Furthermore, schematic 206 may be created using EDA application 200. In particular, schematic-editing apparatus 214 in EDA application 200 may include a number of interactive tools that allow a user to create schematic 206 on a computer system. For example, schematic-editing apparatus 214 may include mechanisms that allow the user to add graphical objects corresponding to integrated circuit components to schematic 206, as well as mechanisms for connecting the graphical objects with lines representing wires. The user may interact with schematic-editing apparatus 214 through GUI 202. For example, the user may view schematic 206 through GUI 202 and select graphical objects for inclusion in schematic 206 using a cursor (e.g., a mouse cursor) provided by GUI 202. The user may also position the graphical objects and draw lines between the graphical objects using the cursor.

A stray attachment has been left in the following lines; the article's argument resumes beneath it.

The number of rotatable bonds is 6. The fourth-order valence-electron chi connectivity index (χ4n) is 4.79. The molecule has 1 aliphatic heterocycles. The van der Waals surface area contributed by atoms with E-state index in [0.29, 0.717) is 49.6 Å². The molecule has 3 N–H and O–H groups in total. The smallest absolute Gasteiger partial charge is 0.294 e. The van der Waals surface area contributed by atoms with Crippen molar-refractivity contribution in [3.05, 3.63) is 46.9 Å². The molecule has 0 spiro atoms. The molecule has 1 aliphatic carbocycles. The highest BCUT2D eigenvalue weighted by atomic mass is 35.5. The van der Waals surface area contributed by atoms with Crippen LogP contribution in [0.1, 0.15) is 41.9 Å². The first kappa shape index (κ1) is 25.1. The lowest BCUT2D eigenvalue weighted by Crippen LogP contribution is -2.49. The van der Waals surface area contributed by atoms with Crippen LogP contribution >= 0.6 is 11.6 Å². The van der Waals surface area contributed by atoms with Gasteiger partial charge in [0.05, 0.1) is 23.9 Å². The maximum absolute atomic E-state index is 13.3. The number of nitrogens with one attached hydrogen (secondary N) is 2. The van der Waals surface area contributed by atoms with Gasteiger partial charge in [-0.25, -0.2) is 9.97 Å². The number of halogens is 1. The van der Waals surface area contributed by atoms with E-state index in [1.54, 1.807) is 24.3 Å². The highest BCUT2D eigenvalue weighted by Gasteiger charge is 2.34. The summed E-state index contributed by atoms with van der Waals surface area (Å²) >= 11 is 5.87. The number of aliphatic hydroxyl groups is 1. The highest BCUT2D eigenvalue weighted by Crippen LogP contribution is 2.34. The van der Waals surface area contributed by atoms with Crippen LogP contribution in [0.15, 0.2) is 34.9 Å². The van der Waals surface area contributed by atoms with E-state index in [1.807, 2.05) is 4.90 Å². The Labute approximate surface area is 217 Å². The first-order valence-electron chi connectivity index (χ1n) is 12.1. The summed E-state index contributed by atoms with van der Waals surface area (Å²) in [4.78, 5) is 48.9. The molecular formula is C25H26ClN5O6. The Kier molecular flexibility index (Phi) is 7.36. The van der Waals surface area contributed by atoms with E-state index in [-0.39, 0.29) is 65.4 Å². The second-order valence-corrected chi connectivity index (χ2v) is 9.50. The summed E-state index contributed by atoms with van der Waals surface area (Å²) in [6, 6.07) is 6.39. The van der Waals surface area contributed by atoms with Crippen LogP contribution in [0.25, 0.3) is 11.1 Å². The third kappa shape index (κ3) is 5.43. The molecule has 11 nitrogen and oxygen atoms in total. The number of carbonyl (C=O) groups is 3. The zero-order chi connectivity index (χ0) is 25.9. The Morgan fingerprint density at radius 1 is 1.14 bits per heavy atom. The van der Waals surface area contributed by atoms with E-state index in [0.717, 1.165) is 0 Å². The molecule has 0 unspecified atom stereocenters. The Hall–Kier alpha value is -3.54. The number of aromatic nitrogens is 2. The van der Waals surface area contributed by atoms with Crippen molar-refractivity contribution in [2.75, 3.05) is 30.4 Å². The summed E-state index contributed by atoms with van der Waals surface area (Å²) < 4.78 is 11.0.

To route wires between components in schematic 206, GUI 202 may obtain a sequence of points 208-210 from the user. Points 208-210 may include a source point and a destination point in schematic 206. Schematic-editing apparatus 214 may then connect the source point and destination point by generating a route between the two points. In addition, the user may provide one or more intermediate points between the start and destination points. If intermediate points are provided, schematic-editing apparatus 214 may generate the route from the source point to the destination point such that the route passes through the intermediate points in the order in which the intermediate points are specified. For example, the sequence of points 208-210 may include three intermediate points between the source point and destination point. Schematic-editing apparatus 214 may calculate the route by connecting the source point and the first intermediate point, the first intermediate point and the second intermediate point, the second intermediate point and the third intermediate point, and finally the third intermediate point and the destination point.